Looking at JXCore’s perf

Asking about a system’s performance is usually an invitation to a fight, not to useful data. But I did want some idea of how JXCore, a fork of node.js that runs on mobile OS’s, performed on iOS and Android. See here for more info on JXCore. Since the work I’m doing heavily involves PouchDB I decided to take the PouchDB performance tests and run them in six different environments and compare the results. Over all, one should expect node.js on a modern phone (Android or iOS) to be around 10x slower than on a PC. Which honestly, isn’t that bad when you think about it. I want to give a shout out to Brian Lambert for making the iOS tests happen and to Oguz Bastemur from Nubisa for helping us past various bugs. Oguz was very patient with Brian and I and we really appreciate it.

1 The machines

For the tests Brian and I used the following machines:
  • A Lenovo T440P laptop. This is an Intel core i7-4900MQ @ 2.80 Ghz. It has 4 physical cores and 8 virtual cores thanks to hyper threading. It also has 16 Gigs of RAM.
  • A Samsung Galaxy S4 running Android 4.3 with Quad-core 1.6 Ghz Cortex-A15 and 2 Gigs of RAM.
  • An iPhone 5 running iOS 8 with a Dual Core 1.3 Ghz Swift (ARM v7) processor and 1 Gig of RAM.
  • An iPhone 6 plus running iOS 8 with a Dual-core 1.4 GHz Cyclone (ARM v8) processor and 1 Gig of RAM.

2 The test setup

The test was to run the PouchDB perf tests using an in memory database. I eventually will want to run these tests against LevelDB but for now I didn’t want to deal with all the hassle of getting LevelDB to work against LevelDown as a JXCore native add-on. So instead I used memDown. This means that the tests are really just testing the Javascript engine and libuv, e.g. the stuff node.js does. It’s not testing the IO bus to local storage. We’ll get that covered when we put in LevelDB support.

2.1 Running the test on Node.js on a PC

  1. Run “npm install express pouchdb memdown express-pouchdb”
  2. CD’d into node_modules/pouchdb and ran “npm install” (this puts in the dev dependencies)
  3. Went inside of pouchdb/tests/performance/index.js and replaced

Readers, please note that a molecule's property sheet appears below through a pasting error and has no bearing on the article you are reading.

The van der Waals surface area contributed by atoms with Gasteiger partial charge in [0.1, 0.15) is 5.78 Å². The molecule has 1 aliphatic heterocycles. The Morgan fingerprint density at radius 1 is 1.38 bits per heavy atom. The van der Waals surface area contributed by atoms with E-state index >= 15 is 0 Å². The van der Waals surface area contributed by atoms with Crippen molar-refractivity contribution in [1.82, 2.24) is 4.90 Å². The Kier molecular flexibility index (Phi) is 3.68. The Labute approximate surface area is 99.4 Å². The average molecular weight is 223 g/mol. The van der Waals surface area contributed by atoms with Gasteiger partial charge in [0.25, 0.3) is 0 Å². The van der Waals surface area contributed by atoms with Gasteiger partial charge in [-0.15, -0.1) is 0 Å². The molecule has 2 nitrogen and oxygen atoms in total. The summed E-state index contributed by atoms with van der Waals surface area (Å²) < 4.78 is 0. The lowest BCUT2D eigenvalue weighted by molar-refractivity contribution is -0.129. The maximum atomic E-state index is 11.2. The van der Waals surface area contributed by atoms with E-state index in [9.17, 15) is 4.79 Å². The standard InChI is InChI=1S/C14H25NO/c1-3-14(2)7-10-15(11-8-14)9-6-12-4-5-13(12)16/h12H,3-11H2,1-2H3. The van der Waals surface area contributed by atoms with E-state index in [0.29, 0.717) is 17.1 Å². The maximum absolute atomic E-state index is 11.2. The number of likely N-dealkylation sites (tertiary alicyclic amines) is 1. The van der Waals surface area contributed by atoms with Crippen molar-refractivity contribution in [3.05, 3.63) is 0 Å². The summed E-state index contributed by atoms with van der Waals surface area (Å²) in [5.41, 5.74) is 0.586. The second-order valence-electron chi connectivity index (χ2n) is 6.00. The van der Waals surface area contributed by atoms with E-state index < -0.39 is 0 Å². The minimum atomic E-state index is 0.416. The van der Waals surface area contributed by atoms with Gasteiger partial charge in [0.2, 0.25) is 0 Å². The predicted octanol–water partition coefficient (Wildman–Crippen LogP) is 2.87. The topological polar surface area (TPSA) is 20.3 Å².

var PouchDB = process.browser ? window.PouchDB : require(’../..’); 
var PouchDB = require(’../..’).defaults({db: require("memdown")}); 
I then created the following as a node.js file and run it with node:
var express = require("express"); 
var pouchDBApp = express(); 
var PouchDB = require("pouchdb"); 
var InMemPouchDB = PouchDB.defaults({db: require("memdown")});

// Set up our test server 
pouchDBApp.use("/", require("express-pouchdb")(InMemPouchDB, {mode: "minimumForPouchDB"})); 
// Node tests by default will look at http://localhost:5984 


2.2 Running the test on Android

I actually ran the test against two different node.js for Android code bases. One is just plain old node.js and v8 run along the lines described here. The other is JXCore. You can get the JXCore project here. Make sure to read the readme. I actually ran the JXCore project twice. Once using SpiderMonkey and once using V8.
Note that a bug in JXCore causes the Android perf numbers to be worse than what they will eventually be. The issue is that JXCore can run in two modes on Android. In one mode JXCore can run on the main thread but you have to keep calling it to run a loop. In the other mode JXCore just spawns a thread and lets the node.js code run to its heart’s content in that thread. The problem is that right now there is a bug that keeps the “thread” mode from properly seeing Node.js packages and so require() doesn’t work right. So for this test we just hammer the “loop” API and this adds overhead. Once the require bug is fixed we should see even better perf.

2.3 Running the test on iOS

You can see Brian’s code here. A similar bug to the require() bug described in the Android section also applied to iOS. But thankfully there was a quick and easy work around and so the perf one sees here is an honest picture of what one should expect on an iOS device. Also note that we can only run SpiderMonkey on iOS (no v8 support) and that when running SpiderMonkey on iOS we can’t use IonMonkey, the Firefox JIT’er. So in general the performance on iOS should not be as good as an equivalent Android device.

3 The test results

I provide the raw results in a table below but honestly I don’t think the actual timings are all that interesting. To me what’s more interesting is the relative performance of node.js on mobile versus the PC. Below is a totally unscientific average of the relative performance of the various PouchDB tests versus PC.
Platform Relative Average Performance to PC
Node.js/V8 on Android 12x
JXCore/SpiderMonkey on Android 31x
JXCore/V8 on Android 14x
JXCore/SpiderMonkey on iPhone 5 26x
JXCore/SpiderMonkey on iPhone 6 Plus 13x